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Orion Reading Lists

William L. Fox’s Reading List

August 24, 2009

For two months I’m in Australia working with artists and climate change scientists for a book titled The Art of the Anthropocene, which is about the co-evolution of Earth systems science and landscape/land art. Here’s my reading list for the first two weeks in June.

The primary scientist I’m interviewing here is Will Steffen, the head of Australia’s Climate Change Institute. I’m reading a paper-in-draft by Will—along with the Nobelist Paul Crutzen, and eighteen other authors—that Nature will soon be publishing, “Planetary Boundaries: Exploring the safe operating space for humanity in the Anthropocene.” It will be a tad controversial regarding population pressures.

Another Australian scientist important to my story is Griffith Taylor, a geologist and geographer who was an early 20th-century bellwether about climate change and habitat. Historian Carolyn Strange and co-author Alison Bashford have written a readable and well-illustrated biography of this important figure simply titled Griffith Taylor.

The terrific nonfiction magazine from Melbourne, Quarterly Review, features long essays and responses by notable Australians. Issue 31 from November 2008 centers around “Now or Never: A Sustainable Future for Australia,” by a leading environmental writer, Tim Flannery. Australia is arguably the continent/country most at risk from global warming, and his piece is both frightening and heartening in its specifics and suggestions, a tough balance to achieve.

The art book for this week is the catalog accompanying Mandy Martin’s thirty-year retrospective at the Canberra Museum and Gallery, Mandy Martin, Painting 1981-2009. Martin, one of Australia’s most important artists, has been working for decades in both field and studio with scientists, writers, and Aboriginal Australians to produce an astonishing body of work about Australia’s desert and industrialized environments.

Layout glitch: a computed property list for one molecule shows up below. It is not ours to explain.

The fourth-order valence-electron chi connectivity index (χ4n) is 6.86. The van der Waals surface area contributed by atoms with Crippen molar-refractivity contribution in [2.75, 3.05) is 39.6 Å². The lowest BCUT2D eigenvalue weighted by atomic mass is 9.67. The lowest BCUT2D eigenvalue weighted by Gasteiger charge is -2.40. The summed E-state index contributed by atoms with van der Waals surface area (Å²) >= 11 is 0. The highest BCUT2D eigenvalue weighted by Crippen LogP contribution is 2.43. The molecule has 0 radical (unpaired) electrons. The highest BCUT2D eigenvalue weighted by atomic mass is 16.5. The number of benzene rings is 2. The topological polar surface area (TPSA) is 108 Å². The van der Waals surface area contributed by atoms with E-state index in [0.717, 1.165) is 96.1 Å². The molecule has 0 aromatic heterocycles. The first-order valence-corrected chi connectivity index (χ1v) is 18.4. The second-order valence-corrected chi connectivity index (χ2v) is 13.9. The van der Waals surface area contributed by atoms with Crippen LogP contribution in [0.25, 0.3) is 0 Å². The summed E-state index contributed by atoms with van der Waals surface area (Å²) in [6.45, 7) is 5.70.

I’m also working toward finishing the manuscript for another book, All Along the Line, which is likewise set partly in Australia. For that I’m finally reading what has become an underground classic among geographers and anthropologists, Lines: A Brief History. It’s an interdisciplinary romp through the relationships among writing, walking, and music, among other linear matters, by the British anthropologist Tim Ingold.

For the journal Places I’m reviewing the new book Las Vegas: Urbanizing the Mojave Desert, by Nicole Huber and Ralph Stern. It’s a small but juicy essay-and-photo book about the contradictions posed by the growth the city that art critic Jeff Kelley, who was raised there, once called “the American dream in drag.”

And for fun? The cartographically resplendent novel by Reif Larsen, The Selected Works of T.S. Spivet, as well as Neil Gaiman’s The Graveyard Book. Both are coming-of-age stories and illustrated, which tells you something about what it takes to balance the science readings in my small cranium!


William L. Fox is Director of the Center for Art + Environment at the Nevada Museum of Art in Reno, and author of Aereality. He’s a frequent contributor to Orion; his essay for the portfolio “Mulholland’s View” appeared in the July/August 2009 issue.

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